A Bit to Read
The Shack: a Window
In my travels through the congregation I’ve bumped into a few copies of William Young’s novel, The Shack. I’ve asked around a bit through the Valley, and learned that the book has found its way into the homes of several brothers and sisters in the churches. That in turn provides opportunity for the book to be the subject of conversation, and perhaps incentive (for our children) to read it too. Then we’d better know what it’s about.
There’s a second reason why I’m writing about this book. The Shack turns out to be incredibly popular amongst North American readers; it’s among Amazon’s top ten sellers. That begs the question: what is there in this book that makes our fellow North Americans devour it? Does the fact that this book is so popular help us to understand our culture? I think the answer is Yes.
Mackenzie Phillips (Mack for short) lost his young daughter during a camping trip; it turns out she was abducted and killed. Police eventually found her dress and blood stains in a remote shack, but could find no trace of the body or the killer. A Great Sadness settled on Mack’s life as he sought to deal with this tragedy.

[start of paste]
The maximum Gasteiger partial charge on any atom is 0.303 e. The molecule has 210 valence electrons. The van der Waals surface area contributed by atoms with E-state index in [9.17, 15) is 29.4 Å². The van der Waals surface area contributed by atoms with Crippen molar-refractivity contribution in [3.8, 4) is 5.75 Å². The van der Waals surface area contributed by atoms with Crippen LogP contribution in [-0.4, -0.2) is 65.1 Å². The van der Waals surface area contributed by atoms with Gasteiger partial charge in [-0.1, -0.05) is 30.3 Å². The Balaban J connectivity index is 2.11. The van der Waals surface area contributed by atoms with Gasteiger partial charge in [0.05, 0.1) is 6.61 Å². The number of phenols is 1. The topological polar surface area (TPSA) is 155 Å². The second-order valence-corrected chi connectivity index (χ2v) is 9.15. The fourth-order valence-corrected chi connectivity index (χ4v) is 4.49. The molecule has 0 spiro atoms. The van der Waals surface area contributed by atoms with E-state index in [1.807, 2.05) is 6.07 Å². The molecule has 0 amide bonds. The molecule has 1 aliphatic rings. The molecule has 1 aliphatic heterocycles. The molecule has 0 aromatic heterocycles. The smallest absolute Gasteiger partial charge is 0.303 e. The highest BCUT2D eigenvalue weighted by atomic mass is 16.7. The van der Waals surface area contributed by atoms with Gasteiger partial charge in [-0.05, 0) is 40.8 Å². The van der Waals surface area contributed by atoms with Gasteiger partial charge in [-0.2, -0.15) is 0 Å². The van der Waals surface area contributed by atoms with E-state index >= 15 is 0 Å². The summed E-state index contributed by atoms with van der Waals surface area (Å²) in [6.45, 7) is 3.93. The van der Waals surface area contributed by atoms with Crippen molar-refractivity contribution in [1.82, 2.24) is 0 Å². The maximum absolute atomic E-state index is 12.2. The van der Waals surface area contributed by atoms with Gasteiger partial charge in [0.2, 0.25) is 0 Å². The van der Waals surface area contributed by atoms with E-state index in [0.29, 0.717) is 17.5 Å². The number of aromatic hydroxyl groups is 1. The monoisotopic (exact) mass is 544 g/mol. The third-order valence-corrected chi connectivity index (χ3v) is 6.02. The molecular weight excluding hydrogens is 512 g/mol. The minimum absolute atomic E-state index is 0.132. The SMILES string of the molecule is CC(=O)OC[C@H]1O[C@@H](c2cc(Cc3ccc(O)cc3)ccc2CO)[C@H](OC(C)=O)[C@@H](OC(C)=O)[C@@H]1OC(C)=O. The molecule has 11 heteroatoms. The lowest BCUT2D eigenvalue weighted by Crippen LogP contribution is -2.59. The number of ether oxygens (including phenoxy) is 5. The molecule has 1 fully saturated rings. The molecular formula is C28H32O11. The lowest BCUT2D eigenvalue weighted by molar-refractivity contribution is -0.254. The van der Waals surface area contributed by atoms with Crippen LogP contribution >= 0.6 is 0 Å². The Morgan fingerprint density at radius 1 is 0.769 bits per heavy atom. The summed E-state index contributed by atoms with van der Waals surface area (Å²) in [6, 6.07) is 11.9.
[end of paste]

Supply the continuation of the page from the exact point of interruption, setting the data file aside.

In the midst of his grief, Mack received one day a note in his mailbox from God, inviting him to a meeting with Him in the very shack where Missy’s body was found. Mack eventually took up the invitation and travelled to the shack. There he meets the Triune God – the Father (“Papa”) as an African-American woman who loves baking, the Son a Middle Eastern man, “wearing jeans covered in wood dust and a plaid shirt with sleeves rolled just above the elbows, revealing well muscled forearms” who loves to tinker in his shop, and the Holy Spirit an Asian woman named Sarayu who loved gardening. Later in the book when Mack needs a father figure in the godhead, Papa appears as a man with silver-white hair pulled back into a ponytail. In the course of the story Mack has lengthy conversations with all three Persons of the Trinity, and in the process Young covers numerous aspects of Christian doctrine, including the free will of man, the power of God, the death of Jesus Christ, the place of faith and good works, the renewing work of the Holy Spirit, and so much more. All of these aspects of doctrine are discussed in the light of the Great Sadness that presses upon Mack as a result of Missy’s death. As a result, the book has life in it, a realism that touches any heart battling with its own Great Sadness – as every heart in fact does in some way.